In the last few months we’ve been working on a project where the CEO (and project manager of sorts) treats us as a Team. I’ve been paying attention the way this person uses this word, in different conversations and emails. It’s a small startup that requested our experience in OpenStack to assist in building their cloud-based business. Right now, we are debating whether to continue with this project for a variety of reasons: poor management, chaos, unstable roadmap and all sorts of things that are going to produce which my friend and associate calls “success by accident” (or a direct path to failure). We definitely understand that pressure and other reasons could produce all the problems I mentioned. Those problems are not our main concern; there is a bigger one. When you don’t listen to other people, especially the ones that you hired to help you, you have a big problem.
I can spend a lot of time on the details of the situation, but right now I want to focus on the word Team and how it’s used. If you are running a business or a project or whatever you are doing with other people, you don’t have a team. You are a member of the team. You might not be at the keyboard coding or deploying, but you define requirements and manage the budget. You set deadlines and you should be open to hear feedback. In other words, you are a member of the team. If you don’t understand that, you are wrong.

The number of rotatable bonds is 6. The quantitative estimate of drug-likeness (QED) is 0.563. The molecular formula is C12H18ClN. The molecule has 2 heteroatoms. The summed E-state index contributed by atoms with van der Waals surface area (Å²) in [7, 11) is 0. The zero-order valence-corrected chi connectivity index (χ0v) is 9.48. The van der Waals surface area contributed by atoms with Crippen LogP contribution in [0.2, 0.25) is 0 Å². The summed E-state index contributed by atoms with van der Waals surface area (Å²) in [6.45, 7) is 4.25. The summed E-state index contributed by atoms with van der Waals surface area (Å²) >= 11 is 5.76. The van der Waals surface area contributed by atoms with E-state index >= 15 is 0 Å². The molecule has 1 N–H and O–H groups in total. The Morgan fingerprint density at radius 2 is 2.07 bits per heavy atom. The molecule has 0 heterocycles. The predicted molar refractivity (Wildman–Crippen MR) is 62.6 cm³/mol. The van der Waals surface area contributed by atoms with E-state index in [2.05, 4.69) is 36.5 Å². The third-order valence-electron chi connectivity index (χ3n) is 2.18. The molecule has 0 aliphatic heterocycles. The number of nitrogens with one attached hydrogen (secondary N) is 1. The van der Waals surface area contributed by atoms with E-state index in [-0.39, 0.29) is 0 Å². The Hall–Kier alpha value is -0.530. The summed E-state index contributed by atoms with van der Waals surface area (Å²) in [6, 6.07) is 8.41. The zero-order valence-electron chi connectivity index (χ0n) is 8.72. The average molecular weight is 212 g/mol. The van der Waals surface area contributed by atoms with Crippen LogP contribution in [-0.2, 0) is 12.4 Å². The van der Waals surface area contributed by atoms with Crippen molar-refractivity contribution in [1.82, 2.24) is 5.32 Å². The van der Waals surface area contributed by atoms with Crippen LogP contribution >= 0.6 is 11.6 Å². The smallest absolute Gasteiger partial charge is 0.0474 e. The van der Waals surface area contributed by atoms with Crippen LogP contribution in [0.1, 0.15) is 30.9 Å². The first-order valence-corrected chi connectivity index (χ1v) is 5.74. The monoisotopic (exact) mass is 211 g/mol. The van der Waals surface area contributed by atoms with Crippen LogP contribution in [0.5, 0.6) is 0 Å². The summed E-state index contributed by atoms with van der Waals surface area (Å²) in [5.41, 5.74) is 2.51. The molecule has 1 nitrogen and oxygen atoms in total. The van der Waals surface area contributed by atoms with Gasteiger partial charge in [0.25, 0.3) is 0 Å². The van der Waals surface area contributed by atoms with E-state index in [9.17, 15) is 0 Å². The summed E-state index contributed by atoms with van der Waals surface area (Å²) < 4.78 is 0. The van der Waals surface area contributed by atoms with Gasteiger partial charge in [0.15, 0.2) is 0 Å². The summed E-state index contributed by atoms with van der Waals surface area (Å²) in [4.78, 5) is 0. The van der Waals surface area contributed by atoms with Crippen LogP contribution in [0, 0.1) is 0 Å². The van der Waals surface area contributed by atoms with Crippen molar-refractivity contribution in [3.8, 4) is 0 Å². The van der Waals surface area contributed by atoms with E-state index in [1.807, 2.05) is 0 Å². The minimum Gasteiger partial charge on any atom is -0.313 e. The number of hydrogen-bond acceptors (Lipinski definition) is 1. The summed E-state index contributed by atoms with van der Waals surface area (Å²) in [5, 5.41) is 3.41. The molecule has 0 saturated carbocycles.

I’ve never believed in hierarchies very much. I understand that there are roles, positions, and decisions that are influenced by external factors (stakeholders, clients, etc.) and other unpredictable things. I prefer to work in environments where all contributors are treated with the same level of respect. I want that for the members of our company, and I want that with our clients.
There are several ways to succeed in a business, but one of the key requirements is to have a good team. And if you have a good team, you don’t own it, you are part of it. And you should be a team player like anyone else.